Learning to design virtual reality for accessibility
Virtual reality is pushing further into the mainstream, and we’re really excited about that at Runaway. It brings with it a lot of challenges but also, a host of possibilities for us as developers and designers. Not least of which is the constant drive to make VR experiences more seamlessly enjoyable and accessible to as wide an audience as possible. Our as-yet untitled VR team’s release for Daydream by Google is due for launch in December, and accessibility has been a major part of our development process.
Our experience with previous titles probably gave us a leg-up when it came to accessibility. Three existing, non-VR casual games — Flutter: Butterfly Sanctuary, Flutter: Starlight and Splash: Ocean Sanctuary — followed a similar theme of collecting nature-based creatures in a relaxing gameplay environment.
They provided us a strong backlog of feedback from players about the positive effects of these games for those living with physical disabilities or mental ill-health. We have also learned from ASMR to incorporate ambient sounds into our audio design, specifically to trigger feelings of emotional well-being.
So while this VR project is being designed for a mass audience, we were aware of accessibility issues from the start. We wanted to make something everyone could play even if they couldn’t get out into nature themselves and we wanted our players to be able to experience the game while sitting comfortably in a couch or laying in bed. That set a bunch of obstacles in our way when it came to design, from the interface and controls, to how the experience would make a player feel emotionally and physically.
Daydream by Google
Physical barriers were the first we needed to tackle. The Daydream controller’s design, with its simple three degrees of freedom, immediately makes the game more accessible for people with limited movement in the arms and hands especially. In that sense the hardware gave us the foundation to build the design on.
This then forced us to focus on the simplest way to control gameplay and move around within the game. This has required us to make some compromises to the traditional “big room” movement the wider public have come to expect of VR gameplay. In our game the player moves by clicking on a ground spot to move there. Similarly, clicking the controller left or right enables them to turn . This opened full body movement using just one hand with the controller through the environment. We felt the trade-off was worth it, if it meant the experience could be more widely accessible.
We’ve been really lucky to work collaboratively with a local organisation who help people return to work after injury. When Southern Rehab approached us to ask about researching how a player on the higher end of the disability scale would be able to handle such a game, we jumped at the chance to collect real user feedback as the design progressed.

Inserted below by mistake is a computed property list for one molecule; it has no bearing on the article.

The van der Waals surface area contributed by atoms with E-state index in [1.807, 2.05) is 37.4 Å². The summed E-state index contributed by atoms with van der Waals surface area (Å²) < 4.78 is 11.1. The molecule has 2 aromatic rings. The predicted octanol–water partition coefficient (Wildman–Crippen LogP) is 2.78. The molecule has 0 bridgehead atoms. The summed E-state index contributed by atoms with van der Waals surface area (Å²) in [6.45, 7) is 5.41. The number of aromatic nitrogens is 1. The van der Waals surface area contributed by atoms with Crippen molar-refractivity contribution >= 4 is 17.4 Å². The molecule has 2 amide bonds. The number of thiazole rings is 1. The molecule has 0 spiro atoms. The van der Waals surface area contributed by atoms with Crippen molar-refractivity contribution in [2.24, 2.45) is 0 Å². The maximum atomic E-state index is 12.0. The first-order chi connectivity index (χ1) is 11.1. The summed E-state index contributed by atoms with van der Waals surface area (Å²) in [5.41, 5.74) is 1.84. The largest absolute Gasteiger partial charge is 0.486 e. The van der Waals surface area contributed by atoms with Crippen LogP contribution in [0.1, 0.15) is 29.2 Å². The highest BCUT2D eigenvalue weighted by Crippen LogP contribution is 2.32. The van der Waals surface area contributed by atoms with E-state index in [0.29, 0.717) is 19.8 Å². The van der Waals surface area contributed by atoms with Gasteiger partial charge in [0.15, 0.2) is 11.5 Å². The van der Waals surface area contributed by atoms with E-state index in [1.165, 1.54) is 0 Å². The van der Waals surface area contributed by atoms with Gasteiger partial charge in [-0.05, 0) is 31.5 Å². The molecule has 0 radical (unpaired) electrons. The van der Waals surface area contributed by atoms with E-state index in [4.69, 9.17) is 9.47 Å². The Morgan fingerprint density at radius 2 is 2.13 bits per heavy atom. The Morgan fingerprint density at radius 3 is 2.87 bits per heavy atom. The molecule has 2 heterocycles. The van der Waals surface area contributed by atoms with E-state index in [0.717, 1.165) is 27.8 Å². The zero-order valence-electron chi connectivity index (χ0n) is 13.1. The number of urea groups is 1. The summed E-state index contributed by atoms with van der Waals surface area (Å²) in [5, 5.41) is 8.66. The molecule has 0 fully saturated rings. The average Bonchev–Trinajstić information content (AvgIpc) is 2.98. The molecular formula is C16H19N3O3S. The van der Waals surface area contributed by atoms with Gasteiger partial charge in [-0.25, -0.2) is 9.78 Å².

Beyond important research, it became a personal joy to watch people with limited movement use the Daydream controller so easily and experience moving around in nature through VR. One tester in particular was almost entirely paralyzed, with very limited mobility in her hands. She told us that being able to simply use her thumb to control all the in-game actions and movement was a massive bonus for her.
Accessibility isn’t just physical
Of course we knew from our previous projects that accessibility is about much more than body movement. This is especially true of immersive experiences like VR. So once we’d tackled the physical barriers, we moved on to the design elements that affect players emotionally.
One tester who was a wheelchair user explained she suffered regularly from motion sickness when driving. She had played some VR and had experienced motion sickness there as well. So we looked at how the in-game movement was cognitively processed, compared to the experience of moving in the real-world, and made sure she wouldn’t get motion sickness. In our project, the player controls the movement, which teleports them from one spot to another. They can teleport as fast or as slow as they want and the speed is always consistent and involves no acceleration, which generally what induces motion sickness in VR. Our player found no ill-effects from her test time in the game.
We also looked at the sensory issues for a player on the autism spectrum to see if the VR audio triggered anxiety in the same way as real-world audio does. People with autism can experience sensory overload, whereby loud noises in real environments or delivered through headphones can prove uncomfortable. Here, our experience with ASMR was invaluable, allowing us to incorporate natural relaxation sounds to evoke positive feelings. Our two testers who are on the autism spectrum both reported that they felt comfortable wearing the headphones at the recommended volume, despite a mixture of sounds coming through. We feel this is because we include sounds that will specifically induce feelings of calmness rather than cause stress, suspense or any negative emotions that raise anxiety levels while playing.
The future of accessibility in VR
As a studio team, this project design, coupled with our past experiences, has honed our focus on ensuring we design VR experiences that are accessible and have a positive effect on players. It’s all too easy for us as developers to design for the world we are accustomed to living in, in the way we are used to experiencing it. It takes effort to go beyond that. We believe it’s worth it. Audiences will benefit and VR itself will benefit.
As we try to move this technology towards mainstream adoption, that’s exactly what the industry needs.
Emma Johansson is the VR Product Owner and head of the design team at Runaway Play, a games development company based in Dunedin, New Zealand.
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